House probes cyber threats to power grid

House probes cyber threats to power grid
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House members are raising concerns about the vulnerability of the nation’s infrastructure to crippling cyber attacks.

Two subcommittees of the House Science, Space and Technology Committee held a joint hearing Wednesday to assess the energy industry’s preparedness for potential attacks.

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“We’re all familiar with the increasing frequency of cyber attacks that compromise business and personal information,” said Rep. Suzanne BonamiciSuzanne BonamiciGore wishes Mikulski a happy birthday at 'Inconvenient Sequel' premiere Dems to Mattis: Don't delay transgender enlistment policy Washingtonians take center stage at Will on the Hill MORE (D-Ore.).

“What we’re focusing on today is a different kind of cybersecurity, it’s about securing the electric grid,” she added. “So that a cyber attack doesn’t affect grid operations, which could halt our daily lives, threaten our economic security.”

While cyber espionage has been in the spotlight due to recent attacks on Sony Pictures Entertainment and the Office of Personnel Management, the subcommittee members said cyber threats to infrastructure could be more destructive.

There hasn’t been a case in the United States of hackers shutting down grid operations, but ederal documents obtained by USA Today in September showed the Department of Energy’s (DOE) computers had been hacked over 150 times between 2010 and 2014.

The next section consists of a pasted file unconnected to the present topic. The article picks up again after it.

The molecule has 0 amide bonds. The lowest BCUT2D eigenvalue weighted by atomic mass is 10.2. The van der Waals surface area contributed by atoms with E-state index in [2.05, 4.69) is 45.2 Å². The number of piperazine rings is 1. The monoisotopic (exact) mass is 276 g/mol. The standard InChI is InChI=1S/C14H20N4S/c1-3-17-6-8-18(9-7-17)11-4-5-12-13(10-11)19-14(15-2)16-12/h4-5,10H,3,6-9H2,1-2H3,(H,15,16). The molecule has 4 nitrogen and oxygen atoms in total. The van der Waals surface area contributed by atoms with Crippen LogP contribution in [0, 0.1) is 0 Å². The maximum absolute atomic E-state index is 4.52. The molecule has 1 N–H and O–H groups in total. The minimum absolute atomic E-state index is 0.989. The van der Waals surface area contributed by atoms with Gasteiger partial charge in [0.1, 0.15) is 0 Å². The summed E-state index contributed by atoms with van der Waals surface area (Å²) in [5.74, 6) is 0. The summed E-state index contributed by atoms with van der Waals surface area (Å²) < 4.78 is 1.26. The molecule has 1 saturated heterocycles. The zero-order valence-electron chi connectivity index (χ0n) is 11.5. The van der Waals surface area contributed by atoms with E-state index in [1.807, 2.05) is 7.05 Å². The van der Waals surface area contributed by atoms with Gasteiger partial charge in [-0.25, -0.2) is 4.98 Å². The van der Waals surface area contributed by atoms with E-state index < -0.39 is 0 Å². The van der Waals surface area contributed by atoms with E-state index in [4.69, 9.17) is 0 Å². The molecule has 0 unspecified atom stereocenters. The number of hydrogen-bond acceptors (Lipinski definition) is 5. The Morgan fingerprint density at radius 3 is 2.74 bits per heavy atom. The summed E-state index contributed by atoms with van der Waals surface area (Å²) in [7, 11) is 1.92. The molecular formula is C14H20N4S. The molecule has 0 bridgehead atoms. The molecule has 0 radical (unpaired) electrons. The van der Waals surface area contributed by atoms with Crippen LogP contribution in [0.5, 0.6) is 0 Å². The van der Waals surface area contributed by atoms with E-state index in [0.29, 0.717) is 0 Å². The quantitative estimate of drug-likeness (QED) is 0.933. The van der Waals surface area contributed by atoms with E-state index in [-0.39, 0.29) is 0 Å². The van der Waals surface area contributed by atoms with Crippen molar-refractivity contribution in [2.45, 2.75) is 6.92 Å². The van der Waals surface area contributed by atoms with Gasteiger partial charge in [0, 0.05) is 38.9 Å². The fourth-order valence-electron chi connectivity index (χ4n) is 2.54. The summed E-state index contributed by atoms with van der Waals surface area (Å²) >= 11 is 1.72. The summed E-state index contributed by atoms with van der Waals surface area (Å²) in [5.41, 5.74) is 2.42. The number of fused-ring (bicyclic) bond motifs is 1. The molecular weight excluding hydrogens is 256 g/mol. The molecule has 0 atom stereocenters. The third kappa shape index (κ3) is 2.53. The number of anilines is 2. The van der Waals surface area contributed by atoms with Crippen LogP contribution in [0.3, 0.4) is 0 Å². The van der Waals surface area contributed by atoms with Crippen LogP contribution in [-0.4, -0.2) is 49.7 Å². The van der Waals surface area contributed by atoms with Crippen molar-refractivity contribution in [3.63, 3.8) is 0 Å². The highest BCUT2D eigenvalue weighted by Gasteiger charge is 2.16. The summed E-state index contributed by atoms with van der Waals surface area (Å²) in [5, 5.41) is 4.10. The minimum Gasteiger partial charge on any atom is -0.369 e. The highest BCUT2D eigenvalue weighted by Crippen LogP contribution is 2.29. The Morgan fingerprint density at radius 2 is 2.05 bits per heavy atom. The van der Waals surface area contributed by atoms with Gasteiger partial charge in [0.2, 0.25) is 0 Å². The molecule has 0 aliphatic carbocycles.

Senate Democrats have also sought to call attention to the issue in recent months after they accused Republicans of hamstringing cybersecurity efforts with a budget proposal they say cuts $11 million from programs safeguarding energy grids.

Bennet Gaines, the chief information officer at FirstEnergy Service Company, called for more sophisticated efforts to respond to attacks during his testimony.

He suggested implementing a system that would share real-time information on cyberattacks with the rest of the industry as well as the government.

“One of the difficulties that we have in the industry is the information we get from the federal government is not timely,” he said. “And so for us to take action on something that really we have no control over is very difficult.”

His comments come as the Senate is preparing to vote on a bill that would boost cyber sharing of threat information between the government and businesses.